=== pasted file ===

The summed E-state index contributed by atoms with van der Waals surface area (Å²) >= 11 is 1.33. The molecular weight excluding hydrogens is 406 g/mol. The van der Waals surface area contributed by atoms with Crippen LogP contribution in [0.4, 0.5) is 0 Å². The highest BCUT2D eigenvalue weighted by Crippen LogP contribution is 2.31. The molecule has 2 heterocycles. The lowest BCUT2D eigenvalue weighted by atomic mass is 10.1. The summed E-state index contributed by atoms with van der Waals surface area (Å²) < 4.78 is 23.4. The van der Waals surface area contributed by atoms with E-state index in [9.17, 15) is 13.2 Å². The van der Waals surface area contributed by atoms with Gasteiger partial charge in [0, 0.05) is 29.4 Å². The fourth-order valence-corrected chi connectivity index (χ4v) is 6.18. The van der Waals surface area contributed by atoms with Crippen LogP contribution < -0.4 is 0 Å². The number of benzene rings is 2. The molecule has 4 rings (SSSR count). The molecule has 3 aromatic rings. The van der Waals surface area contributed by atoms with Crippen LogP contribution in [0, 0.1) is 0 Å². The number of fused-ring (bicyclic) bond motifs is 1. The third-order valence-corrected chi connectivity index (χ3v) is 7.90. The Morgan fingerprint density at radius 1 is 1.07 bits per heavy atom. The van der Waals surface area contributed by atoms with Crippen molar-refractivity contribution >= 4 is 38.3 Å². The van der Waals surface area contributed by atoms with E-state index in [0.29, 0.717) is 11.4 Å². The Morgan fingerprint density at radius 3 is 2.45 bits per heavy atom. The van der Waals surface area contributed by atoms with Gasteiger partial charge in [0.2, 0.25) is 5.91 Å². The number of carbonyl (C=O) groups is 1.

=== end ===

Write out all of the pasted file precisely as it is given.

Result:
The summed E-state index contributed by atoms with van der Waals surface area (Å²) >= 11 is 1.33. The molecular weight excluding hydrogens is 406 g/mol. The van der Waals surface area contributed by atoms with Crippen LogP contribution in [0.4, 0.5) is 0 Å². The highest BCUT2D eigenvalue weighted by Crippen LogP contribution is 2.31. The molecule has 2 heterocycles. The lowest BCUT2D eigenvalue weighted by atomic mass is 10.1. The summed E-state index contributed by atoms with van der Waals surface area (Å²) < 4.78 is 23.4. The van der Waals surface area contributed by atoms with E-state index in [9.17, 15) is 13.2 Å². The van der Waals surface area contributed by atoms with Gasteiger partial charge in [0, 0.05) is 29.4 Å². The fourth-order valence-corrected chi connectivity index (χ4v) is 6.18. The van der Waals surface area contributed by atoms with Crippen LogP contribution < -0.4 is 0 Å². The number of benzene rings is 2. The molecule has 4 rings (SSSR count). The molecule has 3 aromatic rings. The van der Waals surface area contributed by atoms with Crippen LogP contribution in [0, 0.1) is 0 Å². The number of fused-ring (bicyclic) bond motifs is 1. The third-order valence-corrected chi connectivity index (χ3v) is 7.90. The Morgan fingerprint density at radius 1 is 1.07 bits per heavy atom. The van der Waals surface area contributed by atoms with Crippen molar-refractivity contribution >= 4 is 38.3 Å². The van der Waals surface area contributed by atoms with E-state index in [0.29, 0.717) is 11.4 Å². The Morgan fingerprint density at radius 3 is 2.45 bits per heavy atom. The van der Waals surface area contributed by atoms with Gasteiger partial charge in [0.2, 0.25) is 5.91 Å². The number of carbonyl (C=O) groups is 1.